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Acute hepatitis in three patients with systemic juvenile idiopathic arthritis taking interleukin-1 receptor antagonist
Pediatric Rheumatology volume 7, Article number: 21 (2009)
We investigated the etiology of acute hepatitis in three children with systemic Juvenile Idiopathic Arthritis (sJIA) taking Interleukin-1 receptor antagonist (IL1RA).
Laboratory and clinical data for three children with sJIA diagnosed at ages 13 months to 8 years who developed acute hepatitis during treatment with IL1RA were reviewed for evidence of sJIA flare, infection, macrophage activation syndrome (MAS), malignancy, and drug reaction.
In all patients, hepatitis persisted despite cessation of known hepatotoxic drugs and in absence of known infectious triggers, until discontinuation of IL1RA. Liver biopsies had mixed inflammatory infiltrates with associated hepatocellular injury suggestive of an exogenous trigger. At the time of hepatitis, laboratory data and liver biopsies were not characteristic of MAS. In two patients, transaminitis resolved within one week of discontinuing IL1RA, the third improved dramatically in one month.
Although sJIA symptoms improved significantly on IL1RA, it appeared that IL1RA contributed to the development of acute hepatitis. Hepatitis possibly occurred as a result of an altered immune response to a typical childhood infection while on IL1RA. Alternatively, hepatitis could have represented an atypical presentation of MAS in patients with sJIA taking IL1RA. Further investigation is warranted to determine how anti-IL1 therapies alter immune responsiveness to exogenous triggers in patients with immune dysfunction such as sJIA. Our patients suggest that close monitoring for hepatic and other toxicities is indicated when treating with IL1RA.
sJIA is a systemic autoinflammatory disorder of unknown etiology frequently characterized by quotidian fever, rash, generalized lymphadenopathy, hepatosplenomegaly, pericarditis and arthritis. Transaminitis, defined as elevation of hepatic enzymes (specifically alanine aminotransferase (ALT) and aspartate aminotransferase (AST)) in the absence of other clinical or laboratory evidence of hepatic injury, can be seen in patients with sJIA either in disease flares or due to hepatotoxic therapies like methotrexate [1, 2]. The mechanism by which patients develop sJIA is unknown, but it is felt to involve the interaction of infectious or inflammatory triggers with a genetic predisposition toward an enhanced proinflammatory response. Cytokines, particularly Interleukin-1 (IL-1) and Interleukin-6 (IL-6) have been implicated as important in disease pathogenesis and maintenance of inflammation [1, 2]. MAS is a complication of various rheumatologic and infectious diseases, and is often associated with sJIA. It is clinically characterized by cytopenias, disseminated intravascular coagulation, hemodynamic instability and liver and neurological involvement [3, 4]. Hemophagocytosis by activated macrophages is considered by most authors to be the most specific histopathological feature of MAS [3, 4]. Hemophagocytosis is generally accompanied by a lymphohistiocytic infiltrate including a predominance of CD8+ lymphocytes  although some reports in adults have additionally identified biliary injury and vascular microthrombi as frequent findings . Mortality due to MAS has been estimated at 8-22% [3, 7].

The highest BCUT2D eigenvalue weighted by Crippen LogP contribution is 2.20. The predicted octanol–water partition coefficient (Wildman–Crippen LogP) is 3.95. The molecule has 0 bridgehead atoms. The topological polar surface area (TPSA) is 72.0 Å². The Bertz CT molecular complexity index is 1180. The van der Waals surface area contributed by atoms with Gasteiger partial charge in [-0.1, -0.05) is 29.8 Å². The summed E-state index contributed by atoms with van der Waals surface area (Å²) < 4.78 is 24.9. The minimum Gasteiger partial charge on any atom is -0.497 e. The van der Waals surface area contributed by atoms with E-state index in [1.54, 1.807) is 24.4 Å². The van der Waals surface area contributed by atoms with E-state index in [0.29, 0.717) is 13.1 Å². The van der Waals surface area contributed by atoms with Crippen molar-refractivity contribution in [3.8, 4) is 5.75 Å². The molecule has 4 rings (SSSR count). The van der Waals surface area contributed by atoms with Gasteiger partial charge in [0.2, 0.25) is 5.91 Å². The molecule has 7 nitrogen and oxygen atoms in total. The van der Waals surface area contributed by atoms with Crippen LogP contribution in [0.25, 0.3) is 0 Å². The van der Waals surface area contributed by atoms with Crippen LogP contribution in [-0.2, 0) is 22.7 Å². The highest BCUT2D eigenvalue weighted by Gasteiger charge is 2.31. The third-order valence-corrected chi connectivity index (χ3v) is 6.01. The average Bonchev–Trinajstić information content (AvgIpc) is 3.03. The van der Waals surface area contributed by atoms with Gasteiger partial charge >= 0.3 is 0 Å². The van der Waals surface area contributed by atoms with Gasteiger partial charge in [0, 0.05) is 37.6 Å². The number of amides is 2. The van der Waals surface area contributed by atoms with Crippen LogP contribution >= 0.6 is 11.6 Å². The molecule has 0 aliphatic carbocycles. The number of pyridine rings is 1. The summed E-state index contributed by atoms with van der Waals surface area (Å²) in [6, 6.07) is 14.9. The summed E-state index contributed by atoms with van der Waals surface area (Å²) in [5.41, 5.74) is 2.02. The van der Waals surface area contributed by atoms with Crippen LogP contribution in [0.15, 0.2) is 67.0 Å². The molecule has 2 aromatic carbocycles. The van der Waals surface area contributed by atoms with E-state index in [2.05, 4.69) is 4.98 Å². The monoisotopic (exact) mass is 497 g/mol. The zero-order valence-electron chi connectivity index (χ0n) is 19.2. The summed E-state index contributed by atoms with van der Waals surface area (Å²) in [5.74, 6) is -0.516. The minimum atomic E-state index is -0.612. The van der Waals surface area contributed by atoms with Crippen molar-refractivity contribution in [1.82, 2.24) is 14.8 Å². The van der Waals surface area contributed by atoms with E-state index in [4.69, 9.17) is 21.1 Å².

Non-steroidal anti-inflammatory drugs (NSAIDs) and systemic corticosteroids have historically been the mainstays of treatment for sJIA [1, 2]. There is evidence that methotrexate, cyclosporine, and etanercept are less effective in sJIA than in other forms of juvenile arthritis, and some disease-modifying drugs may be associated with development of MAS [1, 2]. IL-1 receptor antagonist (IL1RA) (anakinra) and anti-IL-6 (MRA/tocilizumab) have shown clinical efficacy in small open-label studies in sJIA and adult Still's Disease [8–11]. MAS, which leads to the greatest morbidity and mortality in patients with sJIA, is generally treated with supportive care, high dose intravenous corticosteroids and other immunosuppressive agents. MAS may also be treated with etoposide or cyclosporine in a similar fashion to primary or familial hemophagocytic lymphohistiocytosis (HLH), a genetic disorder related to alterations in cytotoxic granular release that can be triggered by infections and neoplasms . MAS is a form of secondary HLH. There is a single case report of successful treatment of MAS with IL1RA in a patient with sJIA .